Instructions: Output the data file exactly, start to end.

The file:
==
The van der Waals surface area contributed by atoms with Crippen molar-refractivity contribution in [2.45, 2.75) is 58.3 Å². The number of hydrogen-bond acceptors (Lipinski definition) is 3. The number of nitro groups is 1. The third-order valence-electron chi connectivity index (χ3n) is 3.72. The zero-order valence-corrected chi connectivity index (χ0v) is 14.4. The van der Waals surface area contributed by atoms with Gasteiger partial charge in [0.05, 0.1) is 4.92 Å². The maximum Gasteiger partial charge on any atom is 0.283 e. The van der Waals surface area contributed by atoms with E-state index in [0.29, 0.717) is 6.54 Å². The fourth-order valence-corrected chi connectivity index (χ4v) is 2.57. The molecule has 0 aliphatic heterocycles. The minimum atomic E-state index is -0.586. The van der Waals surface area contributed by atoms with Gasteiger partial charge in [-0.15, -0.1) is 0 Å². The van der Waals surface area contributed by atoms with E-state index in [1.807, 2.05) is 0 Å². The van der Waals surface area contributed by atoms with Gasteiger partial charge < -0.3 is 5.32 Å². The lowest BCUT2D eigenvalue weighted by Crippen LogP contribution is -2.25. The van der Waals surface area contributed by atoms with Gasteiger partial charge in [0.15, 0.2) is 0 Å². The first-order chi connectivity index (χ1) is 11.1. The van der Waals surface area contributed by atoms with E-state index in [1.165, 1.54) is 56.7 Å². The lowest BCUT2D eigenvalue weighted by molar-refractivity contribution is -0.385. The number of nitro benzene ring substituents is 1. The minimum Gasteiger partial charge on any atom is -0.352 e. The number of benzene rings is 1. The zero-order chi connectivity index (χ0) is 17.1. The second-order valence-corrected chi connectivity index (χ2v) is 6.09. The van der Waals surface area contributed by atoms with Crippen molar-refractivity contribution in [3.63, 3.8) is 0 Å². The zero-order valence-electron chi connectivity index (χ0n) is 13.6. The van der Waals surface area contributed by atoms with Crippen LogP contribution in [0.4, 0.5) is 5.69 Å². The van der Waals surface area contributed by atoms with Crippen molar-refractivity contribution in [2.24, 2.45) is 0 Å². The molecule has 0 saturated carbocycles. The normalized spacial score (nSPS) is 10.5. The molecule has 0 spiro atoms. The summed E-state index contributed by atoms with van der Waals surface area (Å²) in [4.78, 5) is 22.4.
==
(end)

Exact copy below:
The van der Waals surface area contributed by atoms with Crippen molar-refractivity contribution in [2.45, 2.75) is 58.3 Å². The number of hydrogen-bond acceptors (Lipinski definition) is 3. The number of nitro groups is 1. The third-order valence-electron chi connectivity index (χ3n) is 3.72. The zero-order valence-corrected chi connectivity index (χ0v) is 14.4. The van der Waals surface area contributed by atoms with Gasteiger partial charge in [0.05, 0.1) is 4.92 Å². The maximum Gasteiger partial charge on any atom is 0.283 e. The van der Waals surface area contributed by atoms with E-state index in [0.29, 0.717) is 6.54 Å². The fourth-order valence-corrected chi connectivity index (χ4v) is 2.57. The molecule has 0 aliphatic heterocycles. The minimum atomic E-state index is -0.586. The van der Waals surface area contributed by atoms with Gasteiger partial charge in [-0.15, -0.1) is 0 Å². The van der Waals surface area contributed by atoms with E-state index in [1.807, 2.05) is 0 Å². The van der Waals surface area contributed by atoms with Gasteiger partial charge < -0.3 is 5.32 Å². The lowest BCUT2D eigenvalue weighted by Crippen LogP contribution is -2.25. The van der Waals surface area contributed by atoms with Gasteiger partial charge in [0.15, 0.2) is 0 Å². The first-order chi connectivity index (χ1) is 11.1. The van der Waals surface area contributed by atoms with E-state index in [1.165, 1.54) is 56.7 Å². The lowest BCUT2D eigenvalue weighted by molar-refractivity contribution is -0.385. The number of nitro benzene ring substituents is 1. The minimum Gasteiger partial charge on any atom is -0.352 e. The number of benzene rings is 1. The zero-order chi connectivity index (χ0) is 17.1. The second-order valence-corrected chi connectivity index (χ2v) is 6.09. The van der Waals surface area contributed by atoms with Crippen molar-refractivity contribution in [3.63, 3.8) is 0 Å². The zero-order valence-electron chi connectivity index (χ0n) is 13.6. The van der Waals surface area contributed by atoms with Crippen LogP contribution in [0.4, 0.5) is 5.69 Å². The van der Waals surface area contributed by atoms with Crippen molar-refractivity contribution in [2.24, 2.45) is 0 Å². The molecule has 0 saturated carbocycles. The normalized spacial score (nSPS) is 10.5. The molecule has 0 spiro atoms. The summed E-state index contributed by atoms with van der Waals surface area (Å²) in [4.78, 5) is 22.4.